Cooper said he will have to settle for trying to give Tejada occasional innings off.
“He didn’t one, so we’re going to roll until I feel like he really needs it,” Cooper said. “He needs it, but he probably won’t get it.”
After throwing about 40 pitches in the bullpen Sunday morning, Roy Oswalt said he was ready to make his first start in two weeks. Oswalt, who hasn’t pitched since straining his left lower back on July 28 in Chicago, will start Tuesday against the Marlins in Miami.
“The biggest thing is command right now,” Oswalt said following his bullpen session. “It’s OK, but you can tell when you get in a game if your command is going to be better. As far as pain, I don’t have any pain.”
Oswalt (6-4, 3.61 ERA) is feeling so good he says he could have started Sunday. He hasn’t faced the Marlins this year, but is 5-4 with a 3.24 ERA in 11 career starts against Florida. That includes a 2-3 record and a 3.46 ERA in six starts at Dophin Stadium.
Meanwhile, first baseman Lance Berkman said his left calf felt better Sunday. Of course, Berkman was saying this in the morning when the most strenuous thing he had done was walk to the kitchen.
The Astros would have called up right-hander Yorman Bazardo to start Tuesday against the Giants instead of Felipe Paulino had Bazardo not been out of options. But Paulino got the start, got beat up and was sent back to Triple-A Round Rock after Friday’s 6-3 win over the Brewers.
Bazardo’s contract was purchased by the Astros, and he will be in uniform on Saturday. A Minor League free agent who was cut by Philadelphia in Spring Training, Bazardo is 9-6 with a 3.20 ERA in 23 games, including 20 starts. He’s thrown three complete games.
Astros manager Cecil Cooper said Bazardo will work in the bullpen.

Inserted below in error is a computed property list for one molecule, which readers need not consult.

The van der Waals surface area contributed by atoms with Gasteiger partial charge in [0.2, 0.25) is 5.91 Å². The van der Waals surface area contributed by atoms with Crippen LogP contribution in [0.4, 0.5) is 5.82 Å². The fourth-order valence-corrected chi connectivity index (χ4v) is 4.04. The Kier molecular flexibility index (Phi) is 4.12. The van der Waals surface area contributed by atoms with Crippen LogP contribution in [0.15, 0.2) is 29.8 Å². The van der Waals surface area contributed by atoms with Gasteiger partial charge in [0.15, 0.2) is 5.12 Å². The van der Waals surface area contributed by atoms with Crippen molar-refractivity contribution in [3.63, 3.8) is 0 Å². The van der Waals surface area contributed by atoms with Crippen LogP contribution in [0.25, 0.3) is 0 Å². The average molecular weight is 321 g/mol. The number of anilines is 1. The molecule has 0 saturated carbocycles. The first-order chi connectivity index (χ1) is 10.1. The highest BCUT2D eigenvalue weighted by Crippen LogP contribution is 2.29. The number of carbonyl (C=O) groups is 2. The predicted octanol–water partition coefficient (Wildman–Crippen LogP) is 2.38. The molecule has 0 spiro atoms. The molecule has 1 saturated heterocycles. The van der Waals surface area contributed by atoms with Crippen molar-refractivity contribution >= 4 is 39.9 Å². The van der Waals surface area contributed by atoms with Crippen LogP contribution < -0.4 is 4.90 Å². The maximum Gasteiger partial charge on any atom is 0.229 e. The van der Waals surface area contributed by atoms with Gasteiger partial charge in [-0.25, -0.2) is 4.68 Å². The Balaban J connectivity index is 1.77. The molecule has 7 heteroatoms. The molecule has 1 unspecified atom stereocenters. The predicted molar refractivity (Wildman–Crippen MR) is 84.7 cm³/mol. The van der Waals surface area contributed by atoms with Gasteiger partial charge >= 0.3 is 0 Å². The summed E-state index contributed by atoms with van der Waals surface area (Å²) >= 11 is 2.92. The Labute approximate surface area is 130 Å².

Bazardo, who has appeared in 15 Major League games with Florida and Detroit, had most of his success in Round Rock in May, going 4-0 with a 1.49 ERA in six starts. He had a 5.40 ERA in April and pitched well in June and July. His lone August outing wasn’t good: five hits and five runs in five innings.
With Wandy Rodriguez returning to the rotation and Sunday and Roy Oswalt scheduled to rejoin the rotation Tuesday, Bazardo might not get much of a chance to start. That’s unless Mike Hampton falters.
The news was very good for the Astros in the health department on Friday. Wandy Rodriguez, Roy Oswalt and LaTroy Hawkins each threw successful bullpen sessions and are close to returning.
Rodriguez, who left his last start Saturday in St. Louis with a hamstring strain, will start Sunday’s series finale against the Brewers. Oswalt, who hasn’t pitched since straining his lower back July 28, will return to the rotation Tuesday against Florida, assuming all goes well with his scheduled bullpen Sunday.
And then there’s Hawkins, who appears like he’ll be able to come off the disabled list when scheduled on Wednesday. Good thing, too, because Doug Brocail went on the DL for the third time this season Friday, this time with a shoulder strain. Could we have seen the last of Brocail? I hope not, but considering his age (42) and medical history (15 DL trips) he could be done.